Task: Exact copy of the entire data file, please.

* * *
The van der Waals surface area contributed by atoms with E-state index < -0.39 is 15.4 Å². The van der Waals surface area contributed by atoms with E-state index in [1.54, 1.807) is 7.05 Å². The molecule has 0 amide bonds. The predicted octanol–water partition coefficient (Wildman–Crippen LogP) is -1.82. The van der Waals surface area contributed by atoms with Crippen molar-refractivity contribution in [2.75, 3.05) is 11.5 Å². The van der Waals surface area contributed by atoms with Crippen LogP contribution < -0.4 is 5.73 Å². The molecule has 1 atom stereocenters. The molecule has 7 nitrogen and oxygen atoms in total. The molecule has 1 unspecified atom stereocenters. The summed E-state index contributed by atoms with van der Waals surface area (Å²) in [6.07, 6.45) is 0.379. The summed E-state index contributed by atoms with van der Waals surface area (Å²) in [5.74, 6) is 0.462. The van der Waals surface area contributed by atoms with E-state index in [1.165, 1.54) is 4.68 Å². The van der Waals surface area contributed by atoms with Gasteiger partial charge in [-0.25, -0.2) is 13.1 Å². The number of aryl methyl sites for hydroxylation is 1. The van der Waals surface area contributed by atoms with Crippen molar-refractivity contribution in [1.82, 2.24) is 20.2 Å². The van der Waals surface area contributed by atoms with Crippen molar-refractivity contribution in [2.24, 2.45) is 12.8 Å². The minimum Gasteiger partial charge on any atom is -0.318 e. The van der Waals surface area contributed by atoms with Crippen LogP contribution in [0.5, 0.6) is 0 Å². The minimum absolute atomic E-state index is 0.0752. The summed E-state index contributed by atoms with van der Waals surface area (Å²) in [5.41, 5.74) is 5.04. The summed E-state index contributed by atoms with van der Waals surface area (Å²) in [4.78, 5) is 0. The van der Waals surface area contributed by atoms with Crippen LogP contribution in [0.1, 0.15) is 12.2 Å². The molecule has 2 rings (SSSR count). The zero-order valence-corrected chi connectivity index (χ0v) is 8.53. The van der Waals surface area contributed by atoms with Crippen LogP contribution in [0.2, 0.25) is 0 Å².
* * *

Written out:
The van der Waals surface area contributed by atoms with E-state index < -0.39 is 15.4 Å². The van der Waals surface area contributed by atoms with E-state index in [1.54, 1.807) is 7.05 Å². The molecule has 0 amide bonds. The predicted octanol–water partition coefficient (Wildman–Crippen LogP) is -1.82. The van der Waals surface area contributed by atoms with Crippen molar-refractivity contribution in [2.75, 3.05) is 11.5 Å². The van der Waals surface area contributed by atoms with Crippen LogP contribution < -0.4 is 5.73 Å². The molecule has 1 atom stereocenters. The molecule has 7 nitrogen and oxygen atoms in total. The molecule has 1 unspecified atom stereocenters. The summed E-state index contributed by atoms with van der Waals surface area (Å²) in [6.07, 6.45) is 0.379. The summed E-state index contributed by atoms with van der Waals surface area (Å²) in [5.74, 6) is 0.462. The van der Waals surface area contributed by atoms with E-state index in [1.165, 1.54) is 4.68 Å². The van der Waals surface area contributed by atoms with Gasteiger partial charge in [-0.25, -0.2) is 13.1 Å². The number of aryl methyl sites for hydroxylation is 1. The van der Waals surface area contributed by atoms with Crippen molar-refractivity contribution in [1.82, 2.24) is 20.2 Å². The van der Waals surface area contributed by atoms with Crippen molar-refractivity contribution in [2.24, 2.45) is 12.8 Å². The minimum Gasteiger partial charge on any atom is -0.318 e. The van der Waals surface area contributed by atoms with Crippen LogP contribution in [0.5, 0.6) is 0 Å². The minimum absolute atomic E-state index is 0.0752. The summed E-state index contributed by atoms with van der Waals surface area (Å²) in [5.41, 5.74) is 5.04. The summed E-state index contributed by atoms with van der Waals surface area (Å²) in [4.78, 5) is 0. The van der Waals surface area contributed by atoms with Crippen LogP contribution in [0.1, 0.15) is 12.2 Å². The molecule has 2 rings (SSSR count). The zero-order valence-corrected chi connectivity index (χ0v) is 8.53. The van der Waals surface area contributed by atoms with Crippen LogP contribution in [0.2, 0.25) is 0 Å².